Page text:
Holiday Tales


The holidays are here and, in some cases, gone.  I hope you all get at least one new book this season.  For some, the holidays are the best time of year and for others, the worst.  Wherever you may fall on the spectrum, one thing is usually true — the holidays ignite emotions.  And what better way to deal with a potential inferno of emotions than writing a story about it all?

So go ahead.

Ah, good.  Now that you’ve slaved away and punched out a fantastic tale of holiday mirth, pathos, and dragons, what are you going to do with it?  That’s the tricky part.

Whether you’re talking about novels or short stories, the general points regarding holiday fiction remain the same.  And key point numero uno is without a doubt: check the guidelines!  This is, of course, the key point when submitting anywhere for anything at anytime, but in this case, it’s extremely important.  Print takes a long time to produce.  Magazines typically purchase holiday fiction 3 – 6 months in advance.  That means your Santa defeats the Gorgon of Xall epic has to be submitted BEFORE that purchasing window closes.  In other words, for Santa’s heartwarming tale of blood and mayhem to make it into the December issue, you need to be submitting it somewhere in the neighborhood of May.  Also, keep in mind that you may not sell to the first market you submit.  You need to leave time for the market to read and reject your work so you can send it elsewhere.  So really, May is the LATEST you’re looking at for submitting.

The world of e-zines is a bit more flexible.  In some cases, more than a bit.  Still, on average (and this is a guessed average not a researched average), you’ll want to submit at least by August.  Again, check the guidelines.  Some e-zines publish weekly with incredibly fast turn around times.  For these markets, you can actually get away with submitting in November.  However, these are the exceptions.  For novels, as always, the lead time is even longer.  You’ll want to be submitting now (at the latest) for next year (at the earliest).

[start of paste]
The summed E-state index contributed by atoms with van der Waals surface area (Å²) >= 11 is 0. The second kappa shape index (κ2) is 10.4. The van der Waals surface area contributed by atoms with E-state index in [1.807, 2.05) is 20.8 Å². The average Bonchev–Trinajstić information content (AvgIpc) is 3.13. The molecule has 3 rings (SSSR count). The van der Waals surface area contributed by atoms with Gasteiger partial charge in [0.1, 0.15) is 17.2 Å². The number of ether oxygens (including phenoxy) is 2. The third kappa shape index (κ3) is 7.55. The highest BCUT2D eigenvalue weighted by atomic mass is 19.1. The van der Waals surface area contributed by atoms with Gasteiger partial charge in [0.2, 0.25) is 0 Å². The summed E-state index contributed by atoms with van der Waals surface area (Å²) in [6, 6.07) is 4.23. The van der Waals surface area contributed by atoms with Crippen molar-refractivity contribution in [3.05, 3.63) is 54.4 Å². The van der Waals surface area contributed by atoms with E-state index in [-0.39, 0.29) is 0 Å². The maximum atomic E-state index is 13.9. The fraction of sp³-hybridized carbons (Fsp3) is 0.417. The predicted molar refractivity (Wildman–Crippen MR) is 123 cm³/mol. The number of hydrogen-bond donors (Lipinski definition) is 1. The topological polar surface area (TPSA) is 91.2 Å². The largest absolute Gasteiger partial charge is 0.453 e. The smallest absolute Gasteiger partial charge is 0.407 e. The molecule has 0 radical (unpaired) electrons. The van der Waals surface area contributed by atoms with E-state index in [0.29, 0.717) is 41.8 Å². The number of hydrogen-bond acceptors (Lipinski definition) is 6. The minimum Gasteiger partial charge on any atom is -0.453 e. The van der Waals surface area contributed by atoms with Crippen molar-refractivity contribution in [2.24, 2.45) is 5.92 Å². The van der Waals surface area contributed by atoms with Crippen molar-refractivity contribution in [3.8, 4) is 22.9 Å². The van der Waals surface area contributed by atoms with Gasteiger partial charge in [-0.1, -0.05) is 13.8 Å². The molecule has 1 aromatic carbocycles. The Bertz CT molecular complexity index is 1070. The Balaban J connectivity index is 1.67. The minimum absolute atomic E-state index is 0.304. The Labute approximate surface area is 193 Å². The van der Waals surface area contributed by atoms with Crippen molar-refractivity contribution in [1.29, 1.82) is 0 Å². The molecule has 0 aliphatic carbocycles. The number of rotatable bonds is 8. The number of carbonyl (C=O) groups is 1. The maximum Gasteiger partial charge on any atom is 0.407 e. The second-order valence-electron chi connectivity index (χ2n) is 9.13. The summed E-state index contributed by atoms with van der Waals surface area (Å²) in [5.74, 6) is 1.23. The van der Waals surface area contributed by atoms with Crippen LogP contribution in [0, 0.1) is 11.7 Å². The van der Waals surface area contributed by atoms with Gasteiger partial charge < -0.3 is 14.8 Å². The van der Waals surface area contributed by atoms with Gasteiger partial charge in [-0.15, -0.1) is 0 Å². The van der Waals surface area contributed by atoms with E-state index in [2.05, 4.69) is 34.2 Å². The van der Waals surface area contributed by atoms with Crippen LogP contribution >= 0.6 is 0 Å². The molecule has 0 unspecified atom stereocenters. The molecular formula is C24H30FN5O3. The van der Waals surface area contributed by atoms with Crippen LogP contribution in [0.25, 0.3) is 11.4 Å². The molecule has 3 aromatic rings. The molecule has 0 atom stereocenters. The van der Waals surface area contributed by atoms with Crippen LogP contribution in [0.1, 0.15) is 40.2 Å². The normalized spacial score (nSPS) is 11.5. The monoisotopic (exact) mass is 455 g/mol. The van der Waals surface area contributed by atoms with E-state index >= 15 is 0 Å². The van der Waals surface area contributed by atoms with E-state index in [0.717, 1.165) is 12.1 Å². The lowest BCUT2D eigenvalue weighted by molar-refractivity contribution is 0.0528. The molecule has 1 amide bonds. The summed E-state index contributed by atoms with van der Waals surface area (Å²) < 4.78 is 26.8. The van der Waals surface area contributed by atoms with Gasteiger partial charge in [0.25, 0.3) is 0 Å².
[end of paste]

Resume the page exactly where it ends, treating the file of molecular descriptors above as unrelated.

When you do submit, it’s a good idea to note in the cover letter that this submission is for the holidays.  The title might clue the editor in, but it might not.  Some editors will have a separate pile for holiday submissions and you’ll be doing yourself a huge favor if you make things clear.

Content is another thing to watch for.  In most cases, this is not a problem.  Our Santa epic above is not right for Asimov’s because they publish science fiction not fantasy.  No surprise there.  However, what about that story with the android Santa that gets a software virus and steals presents instead of giving them out?  On the surface it may seem fine.  But take a closer look and just be honest about what you’re actually saying in the tale.  I’m referring to the fact that the holidays, for many, are religious celebrations.  Many magazines are non-religious.  If the android Santa is defeated by employing the Worship Jesus software, then the markets for such a story are going to change.  Obviously, I’m not suggesting you change your story, but rather that you recognize the needs and wants of each market and submit accordingly.